As soon as november of its first year (1953), the weekly already published a « list of 100 », which offered a review of the hundred french people « who map out roads for the future ». In 2018, L’Express does it again to mark its 65 years of existence : only differences with 1953, parity is respected, and the political field has been excluded. As Guillaume Dubois, L’Express Director, states, the main purpose is to « bring to the fore French men and women who […] believe in their own future and in their country’s future. Coming from a broad range of areas, « reflecting a diversity of careers, of jobs, of sensitivities, and of origins, […] [the 100] are acting », he adds.
And among them, in the section of « Those who act to surpass themselves », you will find Maxime ! Do we have to see a symbol in the fact that he’s just next to Thomas Pesquet, the famous astronaut ?

Still, this recognition constitutes a huge incentive, for Maxime will jump back on the campaign trail in 2019, trying to move through the qualifying stages leading to the world championship match.

Find out Maxime’s presentation below, with the kind permission of L’Express management  (see translation below):

Article L'Express
Article L’Express

Caption: 27 y.o, chess player. He wants to become world champion.
Text: For the best french chess player in history, #1 at home, and World #5, 2017 was a terrible year. Maxime Vachier-Lagrave narrowly missed a spot in the Candidates, the tournament which selected the challenger of World Champion Magnus Carlsen, for the forthcoming title match in November. Thus, Maxime decided to treat 2018 as a transition year. Among other things, he hired a mental coach, in order to master this touch of impulsiveness which sometimes puts him at a disadvantage, despite his extraterrestrial skills (he belongs to the small circle of those who have reached 2800 Elo points, the method for calculating relative levels of chess players). Our International Grandmaster knows that his creative and sharp play can disarm Carlsen, less at ease than him in complex positions where anything can happen. Maxime has already beaten him, last time the previous year. At only 27, « MVL » has plenty of time ahead of him. But it is out of the question to miss the next opportunities of reaching the « title of titles », in 2020.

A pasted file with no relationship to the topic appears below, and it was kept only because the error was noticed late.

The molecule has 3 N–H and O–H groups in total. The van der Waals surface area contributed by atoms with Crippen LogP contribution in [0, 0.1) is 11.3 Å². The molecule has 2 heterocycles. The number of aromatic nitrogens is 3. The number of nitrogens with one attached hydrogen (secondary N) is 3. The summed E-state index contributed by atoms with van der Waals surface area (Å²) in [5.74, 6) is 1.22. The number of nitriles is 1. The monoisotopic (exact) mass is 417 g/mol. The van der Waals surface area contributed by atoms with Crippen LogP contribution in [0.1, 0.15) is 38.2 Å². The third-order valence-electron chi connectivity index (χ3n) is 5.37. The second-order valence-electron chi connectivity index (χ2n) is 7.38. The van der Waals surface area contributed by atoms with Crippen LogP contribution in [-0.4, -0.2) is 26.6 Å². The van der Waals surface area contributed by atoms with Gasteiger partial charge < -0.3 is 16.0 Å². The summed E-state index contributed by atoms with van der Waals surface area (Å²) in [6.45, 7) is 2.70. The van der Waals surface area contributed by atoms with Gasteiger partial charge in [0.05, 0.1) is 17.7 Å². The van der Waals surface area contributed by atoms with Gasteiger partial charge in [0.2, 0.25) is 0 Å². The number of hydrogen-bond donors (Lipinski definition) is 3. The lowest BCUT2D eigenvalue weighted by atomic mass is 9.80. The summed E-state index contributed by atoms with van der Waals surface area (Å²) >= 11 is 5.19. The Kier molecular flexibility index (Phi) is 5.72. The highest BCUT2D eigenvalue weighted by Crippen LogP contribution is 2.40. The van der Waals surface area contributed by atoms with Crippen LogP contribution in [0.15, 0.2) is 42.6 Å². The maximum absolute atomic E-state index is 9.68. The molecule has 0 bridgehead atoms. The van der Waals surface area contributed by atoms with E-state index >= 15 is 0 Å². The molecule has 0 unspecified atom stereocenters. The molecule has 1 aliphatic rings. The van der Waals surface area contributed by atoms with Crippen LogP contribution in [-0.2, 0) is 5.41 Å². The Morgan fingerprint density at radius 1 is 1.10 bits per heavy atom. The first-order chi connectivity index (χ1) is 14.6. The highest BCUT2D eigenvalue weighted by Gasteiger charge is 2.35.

Titled tuesdayThere’s no way we would miss on this website games played by Maxime ! Thus, let’s have a slight month-long flash back, to revisit the « Titled Tuesday » tournament organized by www.chess.com. As its name indicates, this online blitz tournament takes place once a month on Tuesdays, and is restricted to titled players. Maxime played in the April 17 Titled Tuesday, probably the strongest one so far, with tens of GM’s around. The fact that an Argentinian FM prevailed, before to be banned from the website soon afterwards, contributes to global suspicions over the fairness of online chess…On his part, Maxime first crushed the competition, with 7/7 against 6 GM’s (!), before to give up two draws, and ultimately lose the decisive last-round game because of a huge blunder, even if not without finding ways to fight back (see Viewer below).

Official site: Chess.com
Maxime’s games:

Giant meeting in Berlin

Vue d’ensemble de la salle (Photo : ©Theo Heinze).

It’s the second time the Bundesliga gathers in the main room of the Berlin Maritim Hotel, very close to the center town. With sixteen teams around playing the last three rounds of the year’s championship, it can be said that this long weekend was the culmination of the year, a kind of huge chess party. In sporting terms, we (Baden-Baden) began the final weekend head to head with Solingen, with the hope of winning this long_distance affair in one of the three rounds.
Continue reading “Giant meeting in Berlin”

Mixed record in Grenke Classic

After a quick taxi transfer beetween Karlsrühe and Baden-Baden during the rest day, I took residence in a town and an hotel that I get to know pretty well ! The next day, I approached my game against Carlsen half a point ahead of him, but with black.

4th round: Carlsen (2843)-Mvl ½-½